Russia's GRU military intelligence agency has been mentioned in many previous reports discussing the details about several digital threats in the history of hacking it has carried out. Now, once again, as the U.S. Presidential election date is coming close, the GRU is hitting American networks including government agencies and critical infrastructure, claimed a report.

Starting from 2018 December till at least 2020 May, GRU hackers group, which is known as APT28 conducted a broad hacking campaign against the U.S. targets, revealed an FBI notification, sent to victims of the breaches in May this year.

The federal agency said the Russian hackers primarily attempted to break into victims' mail servers, Microsoft Office 365 and email accounts, as well as, VPN servers. As reported by Wired, the FBI notification, which was sent to several State authorities has revealed that the targets included many U.S. based organizations, state and federal government agencies, as well as, educational institutions. It also came under the spotlight that APT28 hackers, who are also known as Fancy Bear, have also targeted the U.S. energy sector.

GRU Hacking Spree

Donald Trump and Putin
US President Donald Trump and Russian President Vladimir Putin Wikimedia commons

The revelation about GRU hacking activities came after the U.S., Canada and the U.K. accused a well-known hacker group tied to the Russian government, known as APT29 aka Cozy Bear of using malware to breach into the security vulnerabilities and steal Coronavirus vaccine research data from biotech companies.

Earlier, the U.S. accused the GRU hackers of launching hack-and-leak operations, targeting the 2016 U.S. election and the World Anti-Doping Agency, which was confirmed by the tech giant, Microsoft in 2019. It was reported that the latter attack was apparently a retaliation by Russia after the Russian athletes were banned from participating in the 2018 Winter Olympics due to performance-enhancing drug use.

In a statement, a spokesperson from the FBI said that even though all motives were not clear, "We can make judgments based on the nature of the target as seen through past indictments." As per the FBI, the hacking activities by GRU hackers have probably continued in the recent months. The cybercriminals have gained access to networks by sending phishing emails to both personal and work email accounts. FBI claimed that the hackers have also used password-spraying attacks in which the attackers try common passwords across many accounts.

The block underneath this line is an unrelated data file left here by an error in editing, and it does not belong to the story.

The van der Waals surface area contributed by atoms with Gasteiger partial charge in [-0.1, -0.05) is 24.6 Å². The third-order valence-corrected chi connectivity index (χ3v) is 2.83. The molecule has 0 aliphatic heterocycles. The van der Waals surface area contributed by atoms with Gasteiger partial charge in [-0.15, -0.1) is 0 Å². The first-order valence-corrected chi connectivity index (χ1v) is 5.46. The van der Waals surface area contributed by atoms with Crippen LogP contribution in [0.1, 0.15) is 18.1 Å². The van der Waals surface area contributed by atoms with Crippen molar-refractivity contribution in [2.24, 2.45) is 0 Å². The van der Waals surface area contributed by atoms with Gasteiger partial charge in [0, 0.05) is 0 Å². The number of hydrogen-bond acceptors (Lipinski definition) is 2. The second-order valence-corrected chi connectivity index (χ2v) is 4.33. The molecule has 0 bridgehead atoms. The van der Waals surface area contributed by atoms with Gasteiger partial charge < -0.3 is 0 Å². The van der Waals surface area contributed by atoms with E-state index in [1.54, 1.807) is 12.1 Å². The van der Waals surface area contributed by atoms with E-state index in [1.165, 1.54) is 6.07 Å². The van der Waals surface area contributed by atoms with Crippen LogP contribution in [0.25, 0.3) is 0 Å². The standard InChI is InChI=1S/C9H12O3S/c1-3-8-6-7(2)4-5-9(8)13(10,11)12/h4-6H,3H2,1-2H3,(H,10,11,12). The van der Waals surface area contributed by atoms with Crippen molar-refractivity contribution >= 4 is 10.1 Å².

After the FBI alerted the victims in early May, the National Security Agency (NSA) of the U.S. issued a public advisory, saying that another Kremlin-backed hacking group, Sandworm, was exploiting a vulnerability in Exim mail servers to target victims. But FBI has confirmed that there is no connection between Exim exploitation and the APT28 hacking campaign.

Victims of APT28

Singapore universities cyber attack
cybersecurity (Representational picture) Pixabay

Even though it is not revealed how many victims the GRU hackers have targeted or how many attacks became successful, security company FireEye said that it has come to know that a handful of cyberattack victim organizations, which were compromised by threat actors using the same IP address listed as used by APT28 in the FBI's notification.

As per the report, a Department of Energy advisory issued in January warned that on Christmas Eve of 2019, the login pages of an unnamed U.S. energy firm were probed from an IP address that had earlier been used by the APT28 hackers. The same IP address was also found in the FBI's list of those used by the APT28 group through May.

However, the new hacking campaign by Russian hackers, targeting the U.S. organization, has triggered speculations over another election meddling incident this year. But as of now, neither FBI nor the security firm FireEye confirmed about noticing any signs, which can prove that the string of digital threats by APT28 was related to the November presidential election.

In terms of growing security threat over November election, Sung-Yoon Lee, the Kim Koo-Korea Foundation professor in Korean Studies at the Fletcher School of Law and Diplomacy at Tufts University, earlier claimed, "North Korea will be able to test how far and to what extent it can damage the U.S. election system. I fully expect North Korea to test its own capabilities to see what it can get away with by hacking into the U.S. election system," reported Fox News.